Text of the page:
[ISN] Encryption in Company Networks Foiled

From: InfoSec News (isnat_private)
Date: Wed Feb 27 2002 - 23:21:29 PST

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    Published 26.02.2002 
    Christiane Schulzki-Haddouti
    The encrypting of e-mails in company networks is foiled if it is done
    in a Microsoft Exchange/Outlook 9x/200x environment. In a POP3/IMAP4
    environment this is not the case. In answer to a question by heise
    online Microsoft confirmed that appended files encrypted with crypto
    plug-ins are transmitted in an unencrypted form from client to server
    even when the encryption function of the plug-in has been activated.
    The problem lies in the fact that the appended file is transmitted
    immediately via the RPC protocol (Remote Procedure Call) to the server
    once the user has created a confidential e-mail and appended the file
    - regardless of whether the encryption plug-in has been activated or
    not. Neither does the "Save Drafts" option within the Outlook e-mail
    program have an effect on the above procedure. Although Outlook does
    activate the desired plug-in, encrypting both mail and appended file
    once the user has completed his e-mail and presses the send button;  
    however, prior to this taking place the unencrypted appended file has
    already been sent. The problem can be detected with the aid of a
    network sniffer.
    Activating the RPC standard encoding procedure is the only means of
    protection available, in some versions, though, this amounts to an
    encoding of only 40 bits  a level widely considered unsafe. Microsoft
    confirmed that if the line to the server is not encrypted at this
    point the data are RPC-encoded only and not encrypted. A Microsoft
    employee declared towards heise online that about half the
    manufacturers of crypto plug-ins were affected; PGP, for instance, and
    most of the Sphinx products were vulnerable
    Experts suspect, however, that virtually all marketed crypto plug-ins
    are affected. The problem has been discussed since January at the
    Forum of Incident Response and Security Teams (FIRST), without a
    result so far. When queried Microsoft informed heise online that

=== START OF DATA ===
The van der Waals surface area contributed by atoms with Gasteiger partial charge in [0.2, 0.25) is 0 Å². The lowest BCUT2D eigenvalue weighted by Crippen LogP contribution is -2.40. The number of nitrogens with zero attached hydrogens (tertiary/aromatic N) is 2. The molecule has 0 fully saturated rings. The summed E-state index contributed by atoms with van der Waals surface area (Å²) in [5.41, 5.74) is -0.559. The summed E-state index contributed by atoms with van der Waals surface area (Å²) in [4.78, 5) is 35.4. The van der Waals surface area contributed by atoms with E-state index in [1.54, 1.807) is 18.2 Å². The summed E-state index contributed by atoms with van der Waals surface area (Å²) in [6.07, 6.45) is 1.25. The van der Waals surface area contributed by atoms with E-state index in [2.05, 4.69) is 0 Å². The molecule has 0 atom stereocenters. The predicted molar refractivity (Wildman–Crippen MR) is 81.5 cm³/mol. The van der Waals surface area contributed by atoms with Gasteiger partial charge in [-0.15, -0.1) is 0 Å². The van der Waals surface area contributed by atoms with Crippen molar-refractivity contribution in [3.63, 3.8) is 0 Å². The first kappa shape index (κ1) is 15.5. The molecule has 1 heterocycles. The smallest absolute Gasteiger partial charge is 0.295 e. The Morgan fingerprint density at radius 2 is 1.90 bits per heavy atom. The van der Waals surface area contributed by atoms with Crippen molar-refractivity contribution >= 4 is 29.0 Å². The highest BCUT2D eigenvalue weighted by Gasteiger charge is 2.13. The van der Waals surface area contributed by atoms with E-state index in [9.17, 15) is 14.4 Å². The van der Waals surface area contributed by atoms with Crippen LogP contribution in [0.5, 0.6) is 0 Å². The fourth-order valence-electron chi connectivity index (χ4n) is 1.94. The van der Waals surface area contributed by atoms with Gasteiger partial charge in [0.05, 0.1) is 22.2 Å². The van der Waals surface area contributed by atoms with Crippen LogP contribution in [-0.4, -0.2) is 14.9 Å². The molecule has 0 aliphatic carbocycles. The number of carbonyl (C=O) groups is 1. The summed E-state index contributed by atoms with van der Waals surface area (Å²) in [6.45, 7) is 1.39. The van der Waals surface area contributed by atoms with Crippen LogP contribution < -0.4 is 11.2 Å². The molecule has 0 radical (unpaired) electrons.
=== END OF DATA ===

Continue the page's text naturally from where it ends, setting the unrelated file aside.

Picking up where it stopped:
"after an analysis of the technical details" this operation could not
    be labeled a "security breach within the MS Exchange/Outlook 9x/200x
    environment." The "automatic MAPI-RPC-based potentially unencrypted
    transmission of e-mail data" was "a standard procedure undertaken for
    performance reasons within the domain of a protected network" by the
    Outlook program.
    An Exchange/Outlook environment might in the event of large amounts of
    data being transmitted impede the performance of client applications,
    Microsoft declared. Which is why Outlook for performance reasons
    engaged in "pro-active background storage" of data already existing in
    the message memory in question. These "optimizations" had been
    introduced "at the request of a large number of Outlook users" so as
    to optimize the use of the program in an exchange-server environment.  
    Microsoft pointed out that the Outlook object model intended to be
    used for programming plug-ins gave plug-in manufacturers the
    opportunity of suppressing the automatic background transmission, thus
    preventing data from leaving the local PC before being encrypted.
    A manufacturer affected had been informed of this by the Microsoft
    Service Department and was now discussing ways of redesigning his
    product. When approached by heise online the company in question,
    which did not want its name to be made public, denied this, however.  
    The company said that rather than demand an elaborate redesign of the
    plug-ins, it was up to Microsoft to modify the transmission routine.
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